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Every American president promotes improvements in science, technology, engineering and math education to enable American students to better compete in the global high tech economy; and employers want colleges to place more emphasis on such instruction. In fact, improved education in science and technology – well beyond basic computer skills – is vital to more than occupational competitiveness. As democratic citizens, Americans must understand science basics, including in frontier areas such as molecular biology and genomics, if they are to grasp the ways in which new technologies are profoundly transforming our lives. Unfortunately, a recent study concludes that more than 30% of Americans are effectively scientifically illiterate, so educators have a long ways to go.
The Importance of Molecular Biology and Genomics
The molecular biology revolution of the mid-twentieth century turned DNA (the abbreviation for the molecule of heredity, deoxyribonucleic acid) into a household word. By the start of the current century, the first draft sequence of the human genome was announced with much fanfare. Technologies developed for the Human Genome Project jumpstarted a genomics revolution in biology and medicine. Scientists are gaining new understandings of microbes associated with humans, and screening for genetic-based diseases has expanded from single cells to whole genomes. Treatments for some disorders include stem cell therapy and therapeutic cloning.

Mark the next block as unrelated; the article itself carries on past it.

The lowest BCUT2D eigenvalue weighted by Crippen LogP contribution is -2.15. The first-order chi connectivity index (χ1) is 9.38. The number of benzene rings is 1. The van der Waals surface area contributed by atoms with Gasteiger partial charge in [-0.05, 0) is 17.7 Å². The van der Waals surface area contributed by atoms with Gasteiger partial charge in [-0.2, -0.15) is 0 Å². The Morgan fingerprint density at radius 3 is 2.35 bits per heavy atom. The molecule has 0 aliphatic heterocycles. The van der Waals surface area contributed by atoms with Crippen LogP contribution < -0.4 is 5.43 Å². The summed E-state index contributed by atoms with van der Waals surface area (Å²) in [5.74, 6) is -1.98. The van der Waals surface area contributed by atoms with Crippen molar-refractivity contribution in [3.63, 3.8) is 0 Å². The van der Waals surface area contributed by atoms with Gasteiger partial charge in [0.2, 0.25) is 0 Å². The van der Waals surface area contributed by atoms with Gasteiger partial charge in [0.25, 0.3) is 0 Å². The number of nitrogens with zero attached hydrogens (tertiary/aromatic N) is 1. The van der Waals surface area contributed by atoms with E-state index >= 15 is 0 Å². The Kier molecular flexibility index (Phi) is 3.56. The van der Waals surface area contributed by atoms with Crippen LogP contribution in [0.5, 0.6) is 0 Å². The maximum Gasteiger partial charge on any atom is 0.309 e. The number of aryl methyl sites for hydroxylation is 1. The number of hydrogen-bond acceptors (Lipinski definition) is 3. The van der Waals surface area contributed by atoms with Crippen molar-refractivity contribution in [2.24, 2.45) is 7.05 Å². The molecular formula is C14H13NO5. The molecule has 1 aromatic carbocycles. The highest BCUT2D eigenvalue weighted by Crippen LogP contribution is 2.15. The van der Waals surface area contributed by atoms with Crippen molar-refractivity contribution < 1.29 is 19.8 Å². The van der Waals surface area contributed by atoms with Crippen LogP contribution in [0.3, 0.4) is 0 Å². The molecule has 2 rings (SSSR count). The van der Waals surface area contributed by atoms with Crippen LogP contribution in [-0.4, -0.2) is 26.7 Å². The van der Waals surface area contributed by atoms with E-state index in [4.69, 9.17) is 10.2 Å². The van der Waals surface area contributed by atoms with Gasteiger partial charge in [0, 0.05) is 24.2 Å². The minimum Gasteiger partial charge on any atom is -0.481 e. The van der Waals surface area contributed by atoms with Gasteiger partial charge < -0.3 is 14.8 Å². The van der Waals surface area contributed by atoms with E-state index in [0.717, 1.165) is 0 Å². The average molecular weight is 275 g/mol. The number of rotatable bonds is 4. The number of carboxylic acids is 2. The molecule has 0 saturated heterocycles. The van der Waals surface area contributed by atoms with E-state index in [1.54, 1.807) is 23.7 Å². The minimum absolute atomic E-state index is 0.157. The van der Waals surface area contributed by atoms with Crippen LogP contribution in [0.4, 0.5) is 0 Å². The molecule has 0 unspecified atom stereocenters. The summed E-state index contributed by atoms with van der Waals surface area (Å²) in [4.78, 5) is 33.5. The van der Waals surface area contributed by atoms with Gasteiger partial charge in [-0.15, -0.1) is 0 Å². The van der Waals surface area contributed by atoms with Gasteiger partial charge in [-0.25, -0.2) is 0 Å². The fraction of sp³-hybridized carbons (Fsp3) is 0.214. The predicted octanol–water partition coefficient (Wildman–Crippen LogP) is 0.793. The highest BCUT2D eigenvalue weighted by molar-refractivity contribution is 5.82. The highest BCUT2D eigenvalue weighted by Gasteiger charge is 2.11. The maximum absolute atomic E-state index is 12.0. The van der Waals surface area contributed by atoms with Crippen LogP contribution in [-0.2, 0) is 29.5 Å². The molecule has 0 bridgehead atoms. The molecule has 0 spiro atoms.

Nowadays, informed citizens need basic scientific understanding of such critical matters as how genetic mutations are related to cancer, how DNA is used in criminal cases, and how organisms can be deliberately genetically modified. These and many other issues come up in our democracy, requiring informed decisions with broad ethical, legal and social implications.
Meeting the Educational Challenge
To help students and the public keep up, U.S. educational institutions are working to set standards for science education and decide how effective instruction can be delivered.
- To boost learning in elementary and secondary schools, a variety of organizations are proposing standards, such as the Next Generation Science Standards from the National Research Council. Core standards for the life sciences deal with heredity and biological evolutions, where introductions to molecular biology and genomics are vital.
- Institutions of higher education also further the science literacy of the general public by training teachers, defining college-level science requirements, and training future scientists and medical professionals. The spread of requirements for college students to complete at least one year of science classes is already a major contributor to scientific literacy in America.
At all levels, much more remains to be accomplished – to train school teachers, upgrade college general education, and better integrate science education with quantitative training.
All School Teachers Need Training in Science and Math